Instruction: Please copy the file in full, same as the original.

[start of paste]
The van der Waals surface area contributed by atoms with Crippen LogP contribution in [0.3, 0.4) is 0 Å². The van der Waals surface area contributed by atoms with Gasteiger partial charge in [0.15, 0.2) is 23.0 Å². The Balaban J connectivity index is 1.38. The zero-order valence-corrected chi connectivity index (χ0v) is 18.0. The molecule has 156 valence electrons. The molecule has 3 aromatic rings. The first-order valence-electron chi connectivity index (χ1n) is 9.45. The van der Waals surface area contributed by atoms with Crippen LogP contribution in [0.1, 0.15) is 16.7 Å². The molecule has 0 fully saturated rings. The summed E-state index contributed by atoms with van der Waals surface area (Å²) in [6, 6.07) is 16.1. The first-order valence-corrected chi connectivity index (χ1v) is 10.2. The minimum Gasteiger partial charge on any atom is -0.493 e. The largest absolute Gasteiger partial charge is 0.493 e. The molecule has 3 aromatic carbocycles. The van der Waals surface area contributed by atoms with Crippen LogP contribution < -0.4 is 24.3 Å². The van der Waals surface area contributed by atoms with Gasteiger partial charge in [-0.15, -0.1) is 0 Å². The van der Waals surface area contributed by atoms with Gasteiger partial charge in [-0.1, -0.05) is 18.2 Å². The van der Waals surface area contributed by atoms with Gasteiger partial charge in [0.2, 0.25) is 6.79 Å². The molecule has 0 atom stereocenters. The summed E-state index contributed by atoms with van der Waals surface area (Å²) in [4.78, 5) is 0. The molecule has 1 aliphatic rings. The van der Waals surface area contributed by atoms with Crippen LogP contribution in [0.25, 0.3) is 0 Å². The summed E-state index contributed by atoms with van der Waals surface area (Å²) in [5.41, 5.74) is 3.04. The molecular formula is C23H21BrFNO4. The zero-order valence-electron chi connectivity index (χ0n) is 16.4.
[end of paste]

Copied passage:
The van der Waals surface area contributed by atoms with Crippen LogP contribution in [0.3, 0.4) is 0 Å². The van der Waals surface area contributed by atoms with Gasteiger partial charge in [0.15, 0.2) is 23.0 Å². The Balaban J connectivity index is 1.38. The zero-order valence-corrected chi connectivity index (χ0v) is 18.0. The molecule has 156 valence electrons. The molecule has 3 aromatic rings. The first-order valence-electron chi connectivity index (χ1n) is 9.45. The van der Waals surface area contributed by atoms with Crippen LogP contribution in [0.1, 0.15) is 16.7 Å². The molecule has 0 fully saturated rings. The summed E-state index contributed by atoms with van der Waals surface area (Å²) in [6, 6.07) is 16.1. The first-order valence-corrected chi connectivity index (χ1v) is 10.2. The minimum Gasteiger partial charge on any atom is -0.493 e. The largest absolute Gasteiger partial charge is 0.493 e. The molecule has 3 aromatic carbocycles. The van der Waals surface area contributed by atoms with Crippen LogP contribution < -0.4 is 24.3 Å². The van der Waals surface area contributed by atoms with Gasteiger partial charge in [-0.15, -0.1) is 0 Å². The van der Waals surface area contributed by atoms with Gasteiger partial charge in [-0.1, -0.05) is 18.2 Å². The van der Waals surface area contributed by atoms with Gasteiger partial charge in [0.2, 0.25) is 6.79 Å². The molecule has 0 atom stereocenters. The summed E-state index contributed by atoms with van der Waals surface area (Å²) in [4.78, 5) is 0. The molecule has 1 aliphatic rings. The van der Waals surface area contributed by atoms with Crippen LogP contribution in [0.25, 0.3) is 0 Å². The summed E-state index contributed by atoms with van der Waals surface area (Å²) in [5.41, 5.74) is 3.04. The molecular formula is C23H21BrFNO4. The zero-order valence-electron chi connectivity index (χ0n) is 16.4.